Unpowered romanticism

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Zsolt Gilicze hosted four young people from Budapest for five-six days on his farm, which is situated between Hódmezővásárhely and Szentes, and which does not have electricity, the nearest asphalt road being three-four kilometres away.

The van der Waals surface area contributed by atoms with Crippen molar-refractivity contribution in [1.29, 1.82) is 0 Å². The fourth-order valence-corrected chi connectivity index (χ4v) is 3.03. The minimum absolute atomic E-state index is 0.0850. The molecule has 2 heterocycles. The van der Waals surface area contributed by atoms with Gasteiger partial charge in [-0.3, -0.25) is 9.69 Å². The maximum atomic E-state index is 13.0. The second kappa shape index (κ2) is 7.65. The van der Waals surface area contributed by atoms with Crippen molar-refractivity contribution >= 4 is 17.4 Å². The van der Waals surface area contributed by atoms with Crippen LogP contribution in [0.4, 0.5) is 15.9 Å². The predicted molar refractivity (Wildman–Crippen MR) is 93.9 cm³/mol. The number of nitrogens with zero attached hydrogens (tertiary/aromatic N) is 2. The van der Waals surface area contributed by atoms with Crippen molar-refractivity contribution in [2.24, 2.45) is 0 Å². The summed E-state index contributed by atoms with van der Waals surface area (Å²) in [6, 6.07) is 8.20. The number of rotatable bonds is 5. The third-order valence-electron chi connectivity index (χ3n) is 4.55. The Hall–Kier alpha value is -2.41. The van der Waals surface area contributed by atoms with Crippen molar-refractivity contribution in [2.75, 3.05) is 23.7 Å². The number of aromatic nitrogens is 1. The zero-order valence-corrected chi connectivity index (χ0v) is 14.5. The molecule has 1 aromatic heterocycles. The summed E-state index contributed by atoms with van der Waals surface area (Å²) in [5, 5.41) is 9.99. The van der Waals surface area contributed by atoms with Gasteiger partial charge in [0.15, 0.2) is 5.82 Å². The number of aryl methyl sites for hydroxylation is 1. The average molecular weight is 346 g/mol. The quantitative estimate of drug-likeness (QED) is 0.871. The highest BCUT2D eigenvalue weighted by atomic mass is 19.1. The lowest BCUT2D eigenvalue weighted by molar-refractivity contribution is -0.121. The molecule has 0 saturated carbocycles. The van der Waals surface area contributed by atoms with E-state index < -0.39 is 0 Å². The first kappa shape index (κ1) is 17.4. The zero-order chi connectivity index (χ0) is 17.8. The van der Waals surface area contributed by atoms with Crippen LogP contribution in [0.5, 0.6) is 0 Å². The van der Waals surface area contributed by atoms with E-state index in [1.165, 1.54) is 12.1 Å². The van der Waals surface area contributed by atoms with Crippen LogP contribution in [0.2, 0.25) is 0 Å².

Zsolt Gilicze established his agricultural enterprise in Hódmezővásárhely. He is an engine fitter by profession, as well as an agricultural mechanic and machine worker since 2000. “My family lived the traditional life of 'tanya' (traditional small Hungarian homestead) holders for generations. My great-great-grandfather, Pál Hódi, was born in 1839, and according to his telling and memoirs, a study immortalized this world”, said the young farmer. The base of the already self-sufficient farm was when he got his father's livestock, which mostly comprises of multiple-purpose (beef and dairy) Hungarian simmental cattle. Husbandry is complemented with cultivating mainly wheat, maize, sunflower, and vegetables. “I am farming on 25 hectares, both on open fields and gardens. I grow potato, red onion, and garlic too.” The Gilicze homestead between Szentes and Hódmezővásárhely is the centre of Zsolt's and his parents' farm. Here, no electricity can be found to this day, and one has to walk three to four kilometres to reach the nearest asphalt road. There are more than ten types of animals here, so the young urban guests had a lot of work. The function of the Gilicze homestead is the same as it was a century ago. It is not a permanent residence, but a scene and centre of farming exclusively. Here, only those things can be found which are absolutely necessary for farming. Everything is at its place, and all of it has its function. “The family is up to 90 percent self-sufficient, we only buy things which we cannot produce” - says Zsolt. He and his father take turns of staying out in the homestead, since it cannot be abandoned for even a minute. The participants of Rural Adventures Programme had a chance to taste the real romanticism of the “puszta” (the Hungarian steppe).